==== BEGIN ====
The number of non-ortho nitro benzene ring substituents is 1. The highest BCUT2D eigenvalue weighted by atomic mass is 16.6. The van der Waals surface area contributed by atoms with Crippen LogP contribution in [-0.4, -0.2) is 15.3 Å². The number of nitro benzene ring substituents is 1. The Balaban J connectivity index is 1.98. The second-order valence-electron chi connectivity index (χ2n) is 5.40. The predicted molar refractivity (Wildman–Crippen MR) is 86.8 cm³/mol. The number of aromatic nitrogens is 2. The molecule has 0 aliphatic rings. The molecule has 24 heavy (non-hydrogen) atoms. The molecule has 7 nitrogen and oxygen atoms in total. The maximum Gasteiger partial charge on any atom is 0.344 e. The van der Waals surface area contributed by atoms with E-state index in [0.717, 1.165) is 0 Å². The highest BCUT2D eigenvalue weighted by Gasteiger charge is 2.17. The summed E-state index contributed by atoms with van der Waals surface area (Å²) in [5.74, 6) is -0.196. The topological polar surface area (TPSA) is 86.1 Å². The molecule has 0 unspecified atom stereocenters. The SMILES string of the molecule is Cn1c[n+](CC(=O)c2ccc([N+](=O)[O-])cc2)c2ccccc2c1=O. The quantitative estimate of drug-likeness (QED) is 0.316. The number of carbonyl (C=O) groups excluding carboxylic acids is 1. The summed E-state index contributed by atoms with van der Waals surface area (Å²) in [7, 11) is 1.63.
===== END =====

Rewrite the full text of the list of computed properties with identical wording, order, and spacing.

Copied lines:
The number of non-ortho nitro benzene ring substituents is 1. The highest BCUT2D eigenvalue weighted by atomic mass is 16.6. The van der Waals surface area contributed by atoms with Crippen LogP contribution in [-0.4, -0.2) is 15.3 Å². The number of nitro benzene ring substituents is 1. The Balaban J connectivity index is 1.98. The second-order valence-electron chi connectivity index (χ2n) is 5.40. The predicted molar refractivity (Wildman–Crippen MR) is 86.8 cm³/mol. The number of aromatic nitrogens is 2. The molecule has 0 aliphatic rings. The molecule has 24 heavy (non-hydrogen) atoms. The molecule has 7 nitrogen and oxygen atoms in total. The maximum Gasteiger partial charge on any atom is 0.344 e. The van der Waals surface area contributed by atoms with E-state index in [0.717, 1.165) is 0 Å². The highest BCUT2D eigenvalue weighted by Gasteiger charge is 2.17. The summed E-state index contributed by atoms with van der Waals surface area (Å²) in [5.74, 6) is -0.196. The topological polar surface area (TPSA) is 86.1 Å². The molecule has 0 unspecified atom stereocenters. The SMILES string of the molecule is Cn1c[n+](CC(=O)c2ccc([N+](=O)[O-])cc2)c2ccccc2c1=O. The quantitative estimate of drug-likeness (QED) is 0.316. The number of carbonyl (C=O) groups excluding carboxylic acids is 1. The summed E-state index contributed by atoms with van der Waals surface area (Å²) in [7, 11) is 1.63.